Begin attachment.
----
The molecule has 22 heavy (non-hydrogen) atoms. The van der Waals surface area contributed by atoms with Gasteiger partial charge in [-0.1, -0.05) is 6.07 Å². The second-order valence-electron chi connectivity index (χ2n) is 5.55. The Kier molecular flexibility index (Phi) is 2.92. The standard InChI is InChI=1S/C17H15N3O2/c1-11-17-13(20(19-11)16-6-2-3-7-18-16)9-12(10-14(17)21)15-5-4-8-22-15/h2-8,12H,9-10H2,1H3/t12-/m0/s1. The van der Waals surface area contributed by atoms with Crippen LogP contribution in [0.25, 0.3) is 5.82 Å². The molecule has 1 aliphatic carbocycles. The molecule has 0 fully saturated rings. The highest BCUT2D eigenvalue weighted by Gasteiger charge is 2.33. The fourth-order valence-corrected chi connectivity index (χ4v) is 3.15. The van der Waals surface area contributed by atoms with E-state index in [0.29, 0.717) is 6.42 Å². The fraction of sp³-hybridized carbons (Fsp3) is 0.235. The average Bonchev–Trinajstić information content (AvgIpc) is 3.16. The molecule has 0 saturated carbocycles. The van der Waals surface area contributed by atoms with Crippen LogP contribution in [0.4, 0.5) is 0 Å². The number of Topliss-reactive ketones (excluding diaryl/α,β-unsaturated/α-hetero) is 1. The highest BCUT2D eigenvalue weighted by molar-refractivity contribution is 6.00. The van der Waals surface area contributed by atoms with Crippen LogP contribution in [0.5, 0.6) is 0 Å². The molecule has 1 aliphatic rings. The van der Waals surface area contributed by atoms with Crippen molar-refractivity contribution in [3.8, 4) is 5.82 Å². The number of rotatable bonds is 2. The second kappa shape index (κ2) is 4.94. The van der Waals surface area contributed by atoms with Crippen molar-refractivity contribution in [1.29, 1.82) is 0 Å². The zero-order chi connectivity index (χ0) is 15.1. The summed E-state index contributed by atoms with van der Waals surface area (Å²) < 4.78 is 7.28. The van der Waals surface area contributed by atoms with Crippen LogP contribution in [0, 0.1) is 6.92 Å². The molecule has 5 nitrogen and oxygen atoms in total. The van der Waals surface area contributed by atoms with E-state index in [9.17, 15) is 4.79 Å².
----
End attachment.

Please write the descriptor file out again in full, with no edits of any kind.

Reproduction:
The molecule has 22 heavy (non-hydrogen) atoms. The van der Waals surface area contributed by atoms with Gasteiger partial charge in [-0.1, -0.05) is 6.07 Å². The second-order valence-electron chi connectivity index (χ2n) is 5.55. The Kier molecular flexibility index (Phi) is 2.92. The standard InChI is InChI=1S/C17H15N3O2/c1-11-17-13(20(19-11)16-6-2-3-7-18-16)9-12(10-14(17)21)15-5-4-8-22-15/h2-8,12H,9-10H2,1H3/t12-/m0/s1. The van der Waals surface area contributed by atoms with Crippen LogP contribution in [0.25, 0.3) is 5.82 Å². The molecule has 1 aliphatic carbocycles. The molecule has 0 fully saturated rings. The highest BCUT2D eigenvalue weighted by Gasteiger charge is 2.33. The fourth-order valence-corrected chi connectivity index (χ4v) is 3.15. The van der Waals surface area contributed by atoms with E-state index in [0.29, 0.717) is 6.42 Å². The fraction of sp³-hybridized carbons (Fsp3) is 0.235. The average Bonchev–Trinajstić information content (AvgIpc) is 3.16. The molecule has 0 saturated carbocycles. The van der Waals surface area contributed by atoms with Crippen LogP contribution in [0.4, 0.5) is 0 Å². The number of Topliss-reactive ketones (excluding diaryl/α,β-unsaturated/α-hetero) is 1. The highest BCUT2D eigenvalue weighted by molar-refractivity contribution is 6.00. The van der Waals surface area contributed by atoms with Crippen LogP contribution in [0.5, 0.6) is 0 Å². The molecule has 1 aliphatic rings. The van der Waals surface area contributed by atoms with Crippen molar-refractivity contribution in [3.8, 4) is 5.82 Å². The number of rotatable bonds is 2. The second kappa shape index (κ2) is 4.94. The van der Waals surface area contributed by atoms with Crippen molar-refractivity contribution in [1.29, 1.82) is 0 Å². The zero-order chi connectivity index (χ0) is 15.1. The summed E-state index contributed by atoms with van der Waals surface area (Å²) < 4.78 is 7.28. The van der Waals surface area contributed by atoms with Crippen LogP contribution in [0, 0.1) is 6.92 Å². The molecule has 5 nitrogen and oxygen atoms in total. The van der Waals surface area contributed by atoms with E-state index in [9.17, 15) is 4.79 Å².